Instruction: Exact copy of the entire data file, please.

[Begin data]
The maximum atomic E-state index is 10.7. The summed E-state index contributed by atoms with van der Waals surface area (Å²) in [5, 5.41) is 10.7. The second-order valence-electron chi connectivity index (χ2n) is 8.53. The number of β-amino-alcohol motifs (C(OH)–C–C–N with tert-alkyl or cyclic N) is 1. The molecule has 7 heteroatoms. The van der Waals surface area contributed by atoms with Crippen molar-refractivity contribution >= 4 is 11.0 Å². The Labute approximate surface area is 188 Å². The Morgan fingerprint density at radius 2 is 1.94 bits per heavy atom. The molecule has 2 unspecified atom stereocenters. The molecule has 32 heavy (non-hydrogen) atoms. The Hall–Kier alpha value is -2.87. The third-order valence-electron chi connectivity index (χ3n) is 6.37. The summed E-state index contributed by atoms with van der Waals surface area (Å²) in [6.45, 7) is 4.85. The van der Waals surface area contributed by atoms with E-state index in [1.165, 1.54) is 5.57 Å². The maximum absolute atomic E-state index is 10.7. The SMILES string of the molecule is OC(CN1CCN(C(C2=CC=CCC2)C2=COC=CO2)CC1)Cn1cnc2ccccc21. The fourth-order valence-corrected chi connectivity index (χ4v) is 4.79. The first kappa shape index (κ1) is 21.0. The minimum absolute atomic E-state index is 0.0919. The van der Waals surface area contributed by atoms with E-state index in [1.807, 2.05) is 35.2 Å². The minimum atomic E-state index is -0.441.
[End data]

The maximum atomic E-state index is 10.7. The summed E-state index contributed by atoms with van der Waals surface area (Å²) in [5, 5.41) is 10.7. The second-order valence-electron chi connectivity index (χ2n) is 8.53. The number of β-amino-alcohol motifs (C(OH)–C–C–N with tert-alkyl or cyclic N) is 1. The molecule has 7 heteroatoms. The van der Waals surface area contributed by atoms with Crippen molar-refractivity contribution >= 4 is 11.0 Å². The Labute approximate surface area is 188 Å². The Morgan fingerprint density at radius 2 is 1.94 bits per heavy atom. The molecule has 2 unspecified atom stereocenters. The molecule has 32 heavy (non-hydrogen) atoms. The Hall–Kier alpha value is -2.87. The third-order valence-electron chi connectivity index (χ3n) is 6.37. The summed E-state index contributed by atoms with van der Waals surface area (Å²) in [6.45, 7) is 4.85. The van der Waals surface area contributed by atoms with E-state index in [1.165, 1.54) is 5.57 Å². The maximum absolute atomic E-state index is 10.7. The SMILES string of the molecule is OC(CN1CCN(C(C2=CC=CCC2)C2=COC=CO2)CC1)Cn1cnc2ccccc21. The fourth-order valence-corrected chi connectivity index (χ4v) is 4.79. The first kappa shape index (κ1) is 21.0. The minimum absolute atomic E-state index is 0.0919. The van der Waals surface area contributed by atoms with E-state index in [1.807, 2.05) is 35.2 Å². The minimum atomic E-state index is -0.441.